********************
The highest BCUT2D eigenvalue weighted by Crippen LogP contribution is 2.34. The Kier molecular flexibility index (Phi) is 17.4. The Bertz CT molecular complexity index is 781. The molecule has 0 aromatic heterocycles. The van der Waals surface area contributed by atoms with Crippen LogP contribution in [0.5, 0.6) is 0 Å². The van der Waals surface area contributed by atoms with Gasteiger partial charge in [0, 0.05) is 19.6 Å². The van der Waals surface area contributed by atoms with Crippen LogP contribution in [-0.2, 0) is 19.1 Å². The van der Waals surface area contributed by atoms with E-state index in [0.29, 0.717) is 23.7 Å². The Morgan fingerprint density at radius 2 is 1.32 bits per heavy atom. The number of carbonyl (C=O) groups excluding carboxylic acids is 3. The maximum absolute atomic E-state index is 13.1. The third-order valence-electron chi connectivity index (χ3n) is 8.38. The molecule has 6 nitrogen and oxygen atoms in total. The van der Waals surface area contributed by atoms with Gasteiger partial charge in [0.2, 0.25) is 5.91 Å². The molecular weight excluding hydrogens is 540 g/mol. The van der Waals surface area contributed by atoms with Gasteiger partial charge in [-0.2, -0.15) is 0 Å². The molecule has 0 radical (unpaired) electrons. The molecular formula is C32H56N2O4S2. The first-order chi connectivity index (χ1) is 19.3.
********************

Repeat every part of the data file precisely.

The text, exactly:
The highest BCUT2D eigenvalue weighted by Crippen LogP contribution is 2.34. The Kier molecular flexibility index (Phi) is 17.4. The Bertz CT molecular complexity index is 781. The molecule has 0 aromatic heterocycles. The van der Waals surface area contributed by atoms with Crippen LogP contribution in [0.5, 0.6) is 0 Å². The van der Waals surface area contributed by atoms with Gasteiger partial charge in [0, 0.05) is 19.6 Å². The van der Waals surface area contributed by atoms with Crippen LogP contribution in [-0.2, 0) is 19.1 Å². The van der Waals surface area contributed by atoms with E-state index in [0.29, 0.717) is 23.7 Å². The Morgan fingerprint density at radius 2 is 1.32 bits per heavy atom. The number of carbonyl (C=O) groups excluding carboxylic acids is 3. The maximum absolute atomic E-state index is 13.1. The third-order valence-electron chi connectivity index (χ3n) is 8.38. The molecule has 6 nitrogen and oxygen atoms in total. The van der Waals surface area contributed by atoms with Gasteiger partial charge in [0.2, 0.25) is 5.91 Å². The molecular weight excluding hydrogens is 540 g/mol. The van der Waals surface area contributed by atoms with Gasteiger partial charge in [-0.2, -0.15) is 0 Å². The molecule has 0 radical (unpaired) electrons. The molecular formula is C32H56N2O4S2. The first-order chi connectivity index (χ1) is 19.3.